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JOEL Joel's Blog

Idle Hands Do The Devil's Work


Idle Hands Do The Devil's Work 4After a mention in Chris Schwarz's blog we had a big rush on 18tpi coping saw blades. So we ran out. We buy them in bulk and repackage them in dozens. It's a lot of mundane work. With just about everyone working flat out on other equally important stuff I realized that if I didn't repackage the blades myself they would not get done for days. So whenever I feel I don't have the patience or will to start a new task I pack a bunch of blades. It's easy work but the blades are entangled in the bulk packages and your hands get scratched up. After a few hundred dozen you get pretty good at counting to twelve.

The best part of doing this is that it gives me a chance to think and I realized this is what our ancestors meant about idle hands. Not every job we do is hard, skilled, or even interesting. But lots of little jobs need patience and reliability. The time to do them is when you need a break. Once I am in the flow it's pretty relaxing to do it. Apparently there is even some scientific research that suggests that repetitive mundane tasks like this lower you levels of stress. There is also a great sense of accomplishment because it's a task that nobody really has the time for or really loves to do. But it must be done if we are going to fill orders. And it's certainly more useful than pretending I am working by surfing the Internet.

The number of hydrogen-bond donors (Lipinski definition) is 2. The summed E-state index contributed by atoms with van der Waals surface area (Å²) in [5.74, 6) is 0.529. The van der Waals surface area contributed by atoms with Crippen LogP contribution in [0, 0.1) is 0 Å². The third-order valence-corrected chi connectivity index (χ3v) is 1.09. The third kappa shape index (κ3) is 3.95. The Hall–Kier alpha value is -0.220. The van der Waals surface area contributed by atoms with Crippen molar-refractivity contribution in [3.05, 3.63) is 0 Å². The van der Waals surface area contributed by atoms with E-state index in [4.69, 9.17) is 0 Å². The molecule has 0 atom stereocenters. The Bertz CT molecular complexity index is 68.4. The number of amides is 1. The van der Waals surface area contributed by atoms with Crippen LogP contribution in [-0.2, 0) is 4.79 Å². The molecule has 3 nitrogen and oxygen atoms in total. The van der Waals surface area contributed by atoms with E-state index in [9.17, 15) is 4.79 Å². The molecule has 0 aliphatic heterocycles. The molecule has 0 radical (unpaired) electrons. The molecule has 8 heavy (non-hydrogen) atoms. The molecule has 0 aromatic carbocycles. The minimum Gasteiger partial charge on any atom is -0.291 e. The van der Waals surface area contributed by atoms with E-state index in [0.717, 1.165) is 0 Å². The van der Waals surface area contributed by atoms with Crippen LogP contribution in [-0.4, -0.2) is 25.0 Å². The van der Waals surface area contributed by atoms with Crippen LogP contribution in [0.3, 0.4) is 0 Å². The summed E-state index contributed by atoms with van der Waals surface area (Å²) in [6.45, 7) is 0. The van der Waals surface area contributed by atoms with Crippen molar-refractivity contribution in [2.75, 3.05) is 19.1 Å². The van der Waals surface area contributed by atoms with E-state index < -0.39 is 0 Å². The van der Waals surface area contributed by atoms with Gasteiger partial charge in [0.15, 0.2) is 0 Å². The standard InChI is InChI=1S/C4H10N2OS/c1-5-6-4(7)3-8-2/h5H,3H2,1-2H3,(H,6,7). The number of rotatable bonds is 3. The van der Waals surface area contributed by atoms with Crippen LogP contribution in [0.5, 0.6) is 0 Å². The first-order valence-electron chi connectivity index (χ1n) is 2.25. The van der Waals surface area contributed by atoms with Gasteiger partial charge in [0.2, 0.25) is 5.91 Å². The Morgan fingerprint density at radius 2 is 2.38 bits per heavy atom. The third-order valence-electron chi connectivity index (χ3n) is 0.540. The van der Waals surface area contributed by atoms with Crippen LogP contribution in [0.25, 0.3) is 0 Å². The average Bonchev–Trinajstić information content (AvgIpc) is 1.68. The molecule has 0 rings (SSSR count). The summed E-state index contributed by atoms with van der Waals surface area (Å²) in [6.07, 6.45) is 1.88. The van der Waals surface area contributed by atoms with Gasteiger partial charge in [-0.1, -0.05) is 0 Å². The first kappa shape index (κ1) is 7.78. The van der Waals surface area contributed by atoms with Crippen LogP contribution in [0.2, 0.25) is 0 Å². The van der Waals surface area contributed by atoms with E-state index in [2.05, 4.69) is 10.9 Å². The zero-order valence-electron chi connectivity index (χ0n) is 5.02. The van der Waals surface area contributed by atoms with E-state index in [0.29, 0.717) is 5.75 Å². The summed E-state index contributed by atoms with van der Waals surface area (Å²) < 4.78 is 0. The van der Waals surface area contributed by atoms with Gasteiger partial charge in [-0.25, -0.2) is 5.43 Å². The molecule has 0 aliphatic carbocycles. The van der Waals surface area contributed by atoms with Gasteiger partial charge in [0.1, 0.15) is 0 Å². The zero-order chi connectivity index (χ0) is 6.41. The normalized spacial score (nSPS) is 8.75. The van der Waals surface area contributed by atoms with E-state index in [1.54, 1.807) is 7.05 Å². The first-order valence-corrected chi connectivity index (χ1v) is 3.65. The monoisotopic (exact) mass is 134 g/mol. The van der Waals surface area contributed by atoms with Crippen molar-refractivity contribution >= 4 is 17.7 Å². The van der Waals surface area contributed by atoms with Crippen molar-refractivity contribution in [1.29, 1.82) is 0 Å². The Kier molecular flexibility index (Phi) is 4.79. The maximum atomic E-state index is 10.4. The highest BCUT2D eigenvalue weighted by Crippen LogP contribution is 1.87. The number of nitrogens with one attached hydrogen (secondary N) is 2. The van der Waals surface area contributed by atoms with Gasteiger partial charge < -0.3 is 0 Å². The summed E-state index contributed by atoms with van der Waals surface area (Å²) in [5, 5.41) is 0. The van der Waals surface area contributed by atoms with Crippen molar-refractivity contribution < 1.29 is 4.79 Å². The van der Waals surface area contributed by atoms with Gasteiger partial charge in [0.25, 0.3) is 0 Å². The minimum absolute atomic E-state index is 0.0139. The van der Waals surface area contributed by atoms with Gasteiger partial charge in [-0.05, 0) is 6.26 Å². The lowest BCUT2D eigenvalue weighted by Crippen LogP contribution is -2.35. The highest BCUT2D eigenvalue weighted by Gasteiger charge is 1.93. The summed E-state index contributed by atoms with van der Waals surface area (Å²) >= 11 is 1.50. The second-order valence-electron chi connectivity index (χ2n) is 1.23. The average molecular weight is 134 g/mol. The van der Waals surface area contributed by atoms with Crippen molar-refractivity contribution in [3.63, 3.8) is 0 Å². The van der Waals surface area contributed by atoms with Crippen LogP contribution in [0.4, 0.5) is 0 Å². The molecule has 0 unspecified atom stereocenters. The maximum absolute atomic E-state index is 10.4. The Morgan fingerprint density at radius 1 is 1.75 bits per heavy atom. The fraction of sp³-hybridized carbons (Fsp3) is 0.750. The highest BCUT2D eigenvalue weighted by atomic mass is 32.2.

How does this pertain to woodworking? Take a look at the annoying tasks you do. Like putting things away in the shop. Cleaning. Try to look at them not as a chore at the end of the day, but a useful, relaxing diversion while you collect your thoughts for the next good job. And what's really key is that as long as you don't seethe at the annoyance of doing the task while you do it, it really will be a "useful, relaxing diversion while you collect your thoughts for the next good job".

Join the conversation
01/26/2010 David Gendron
I really with you on the -"useful, relaxing diversion..." especially if you end up your day with a problem that need to be solved, it often happen that I solve it during the clean up/putting away the tools/sharpening etc..
Whenever my thoughts are coming in too randomly or frantically to focus on a harder task in the shop or elsewhere I find it oddly relaxing to go do the dishes. Or put away laundry or sort stacked up paper mail etc... just some little mundane chore that needs doing but is simple. A half hour or so spent on such a simple, boring, but useful chore does a fine job of calming the fever pitch of a too excited or frustrated mind.


02/04/2010 Glenn Wishon
The fact that all my brilliant flashes come in the shower is probably a reflection of the fact I chronically defer those "annoying chores". I am delighted at this precious nugget of philosophy found lying in a woodworking site, and will endeavor to apply this to all that deferred drudgery. Thanks.
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